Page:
Earful

CD reviews

Mountain Music Machine, The Human Condition, Featuring Glen Lawson (MMM): Four Stars

Genre(s): Bluegrass/mountain music.

You’ll like it if: You don’t mind owning a stellar picking CD with no hope of a subsequent tour.

Defining song: “Thinkin’ and Drinkin'” — Lawson praises the merits of cold Bourbon over church, Prozac and Tai Chi.

Deep Gap native Hugh Sturgill wanted a way to represent world-class pickers who value the home life over the gypsy travails of the road. He came up with the Mountain Music Machine, a collective of more than 40 singer/songwriters and string manipulators who pick pro bono. This first official release features Hendersonville, Tenn., native Glen Lawson, who has spent the last 15 years as an insurance auditor and full-time family man. His past pedigree includes a stint with JD Crowe and New South in the ’70s before branching off two years later and forming the band Spectrum with Bela Fleck and Mark Shatz. Lawson’s two-decade layoff seems nonexistent. His pure-as-a-wedding-dress voice tells stories of a farmer’s wife poisoning animals, the questioning of fear-based religion and the evils of a Tennessee coal company. Recorded at Sturgill’s studio in Deep Gap, Lawson is backed by a slew of heavy hitters including 2004 National Resophonic Guitar Champion (and stone mason) Tony Reece. Other standouts include Edwin Lacy’s banjo pirouettes on the instrumental “Monkey Fingers,” and Wendy Roten Arnold’s (of the Arnold and Roten Family Gospel Band) brimstone bellows on “Send Down the Fire.”

Show review

Speedsquare at the New French Bar, Friday, May 12: Five Stars

Genre(s): Experimental, jazz, ragtime, and whatever genre they feel like.

Be glad you stayed home if: You don’t like music.

Defining moment: “Blue Rhondo a la Turk” — The difficult Dave Brubeck staple ended the evening on a jaw-dropping note. Speedsquare demonstrated that, although they are always up for a good time, they can also get instrumentally serious.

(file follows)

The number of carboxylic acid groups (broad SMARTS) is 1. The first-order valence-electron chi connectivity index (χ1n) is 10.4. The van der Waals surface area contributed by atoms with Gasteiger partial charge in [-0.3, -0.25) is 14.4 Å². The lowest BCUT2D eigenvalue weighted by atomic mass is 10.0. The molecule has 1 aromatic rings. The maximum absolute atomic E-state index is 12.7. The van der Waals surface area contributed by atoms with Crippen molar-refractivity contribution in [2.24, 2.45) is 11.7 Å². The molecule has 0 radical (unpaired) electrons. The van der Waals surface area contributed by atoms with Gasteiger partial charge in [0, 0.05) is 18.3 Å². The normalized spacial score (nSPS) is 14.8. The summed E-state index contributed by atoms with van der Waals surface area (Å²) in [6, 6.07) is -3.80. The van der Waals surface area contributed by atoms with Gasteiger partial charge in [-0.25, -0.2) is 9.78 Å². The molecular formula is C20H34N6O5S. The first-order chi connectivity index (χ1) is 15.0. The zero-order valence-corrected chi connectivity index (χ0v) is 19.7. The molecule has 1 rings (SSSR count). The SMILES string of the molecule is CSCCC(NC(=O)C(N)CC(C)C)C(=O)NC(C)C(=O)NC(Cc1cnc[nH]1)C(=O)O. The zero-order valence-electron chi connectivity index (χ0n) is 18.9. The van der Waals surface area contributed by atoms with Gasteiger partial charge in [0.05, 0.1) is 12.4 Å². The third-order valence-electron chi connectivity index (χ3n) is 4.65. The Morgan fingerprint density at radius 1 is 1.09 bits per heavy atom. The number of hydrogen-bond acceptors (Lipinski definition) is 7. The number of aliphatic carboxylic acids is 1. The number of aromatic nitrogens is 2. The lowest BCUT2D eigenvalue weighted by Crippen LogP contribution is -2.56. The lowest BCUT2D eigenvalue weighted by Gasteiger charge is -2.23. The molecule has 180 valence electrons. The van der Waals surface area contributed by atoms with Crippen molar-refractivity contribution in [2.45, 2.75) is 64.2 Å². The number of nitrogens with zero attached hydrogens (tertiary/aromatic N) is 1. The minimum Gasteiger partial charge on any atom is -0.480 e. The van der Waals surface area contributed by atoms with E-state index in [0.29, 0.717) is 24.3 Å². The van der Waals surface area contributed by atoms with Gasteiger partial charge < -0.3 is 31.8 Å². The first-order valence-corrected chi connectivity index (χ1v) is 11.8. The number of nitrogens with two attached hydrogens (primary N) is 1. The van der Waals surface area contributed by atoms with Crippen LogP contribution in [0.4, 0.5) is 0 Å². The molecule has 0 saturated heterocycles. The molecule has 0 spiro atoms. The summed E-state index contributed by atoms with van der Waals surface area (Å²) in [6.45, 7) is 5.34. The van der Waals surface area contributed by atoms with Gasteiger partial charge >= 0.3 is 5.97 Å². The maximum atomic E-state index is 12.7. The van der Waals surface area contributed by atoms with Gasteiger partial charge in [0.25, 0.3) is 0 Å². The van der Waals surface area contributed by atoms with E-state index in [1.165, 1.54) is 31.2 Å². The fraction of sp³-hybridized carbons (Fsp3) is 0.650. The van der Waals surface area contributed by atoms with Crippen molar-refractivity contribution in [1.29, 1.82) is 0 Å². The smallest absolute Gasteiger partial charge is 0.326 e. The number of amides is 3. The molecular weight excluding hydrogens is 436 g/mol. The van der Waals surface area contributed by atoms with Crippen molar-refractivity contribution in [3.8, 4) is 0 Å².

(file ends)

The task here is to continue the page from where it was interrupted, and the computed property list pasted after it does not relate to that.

For a year, I’ve tried to witness C Scott (drums, guitar, trumpet, melodica, etc.) and Billy Sheeran (piano, vocals, guitar), the duo behind the mighty Speedsquare. Bad decisions, bad scheduling and bad luck have prevented me from seeing perhaps the most imaginative and talented band working in Asheville.

The wait was worth it. I had Andes-sized expectations going into the show, and the duo easily glided over that peak and onto another apex. C Scott (whose past stints include trumpet for Scrappy Hamilton and DR. Ensemble) could opt for the one-man show gig at any carnie outing. Still behind the kit, C Scott would provide a bass-drum beat while playing the trumpet — or any other instrument of his choice. Sheeran, the mad scientist behind the keys, played with the fervor of a man who might be playing the very last note on the planet Earth. No genre went unconquered that evening, which included a rousing rendition of “Jolene” with a guest Dolly Parton impersonator. The best thing about Speedsquare is their accessibility, as emotion-starved shoegazers could be bumped by emotion-laden hippie twirlers, all keenly observed by slow-sipping jazz-bos.

[When he’s not bending readers to his will, Hunter Pope cooks, gardens, hikes and spends his mortgage money on CDs he’s never heard.]

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